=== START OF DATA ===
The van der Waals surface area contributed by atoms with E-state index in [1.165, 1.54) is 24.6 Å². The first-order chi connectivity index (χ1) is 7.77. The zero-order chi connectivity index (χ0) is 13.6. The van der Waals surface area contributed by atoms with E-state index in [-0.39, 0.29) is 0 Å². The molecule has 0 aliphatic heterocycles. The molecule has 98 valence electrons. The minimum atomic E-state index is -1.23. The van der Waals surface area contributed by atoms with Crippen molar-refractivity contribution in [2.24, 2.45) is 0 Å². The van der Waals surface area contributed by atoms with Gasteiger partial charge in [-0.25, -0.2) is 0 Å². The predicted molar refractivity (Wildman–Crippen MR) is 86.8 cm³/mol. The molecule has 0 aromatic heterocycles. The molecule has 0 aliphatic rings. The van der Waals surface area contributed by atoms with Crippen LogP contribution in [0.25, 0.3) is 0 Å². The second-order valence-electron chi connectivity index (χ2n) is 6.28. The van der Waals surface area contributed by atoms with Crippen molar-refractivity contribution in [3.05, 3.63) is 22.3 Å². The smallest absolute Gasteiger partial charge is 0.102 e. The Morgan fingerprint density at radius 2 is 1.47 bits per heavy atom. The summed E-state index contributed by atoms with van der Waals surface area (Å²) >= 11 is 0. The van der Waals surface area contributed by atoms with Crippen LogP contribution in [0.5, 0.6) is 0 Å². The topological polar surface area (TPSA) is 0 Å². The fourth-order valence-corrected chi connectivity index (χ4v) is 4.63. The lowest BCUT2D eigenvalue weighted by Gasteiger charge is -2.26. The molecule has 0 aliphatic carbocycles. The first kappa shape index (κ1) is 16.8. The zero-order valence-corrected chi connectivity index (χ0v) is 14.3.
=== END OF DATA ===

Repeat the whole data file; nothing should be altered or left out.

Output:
The van der Waals surface area contributed by atoms with E-state index in [1.165, 1.54) is 24.6 Å². The first-order chi connectivity index (χ1) is 7.77. The zero-order chi connectivity index (χ0) is 13.6. The van der Waals surface area contributed by atoms with E-state index in [-0.39, 0.29) is 0 Å². The molecule has 0 aliphatic heterocycles. The molecule has 98 valence electrons. The minimum atomic E-state index is -1.23. The van der Waals surface area contributed by atoms with Crippen molar-refractivity contribution in [2.24, 2.45) is 0 Å². The van der Waals surface area contributed by atoms with Gasteiger partial charge in [-0.25, -0.2) is 0 Å². The predicted molar refractivity (Wildman–Crippen MR) is 86.8 cm³/mol. The molecule has 0 aromatic heterocycles. The molecule has 0 aliphatic rings. The van der Waals surface area contributed by atoms with Crippen LogP contribution in [0.25, 0.3) is 0 Å². The second-order valence-electron chi connectivity index (χ2n) is 6.28. The van der Waals surface area contributed by atoms with Crippen molar-refractivity contribution in [3.05, 3.63) is 22.3 Å². The smallest absolute Gasteiger partial charge is 0.102 e. The Morgan fingerprint density at radius 2 is 1.47 bits per heavy atom. The summed E-state index contributed by atoms with van der Waals surface area (Å²) >= 11 is 0. The van der Waals surface area contributed by atoms with Crippen LogP contribution in [0.5, 0.6) is 0 Å². The topological polar surface area (TPSA) is 0 Å². The fourth-order valence-corrected chi connectivity index (χ4v) is 4.63. The lowest BCUT2D eigenvalue weighted by Gasteiger charge is -2.26. The molecule has 0 aliphatic carbocycles. The first kappa shape index (κ1) is 16.8. The zero-order valence-corrected chi connectivity index (χ0v) is 14.3.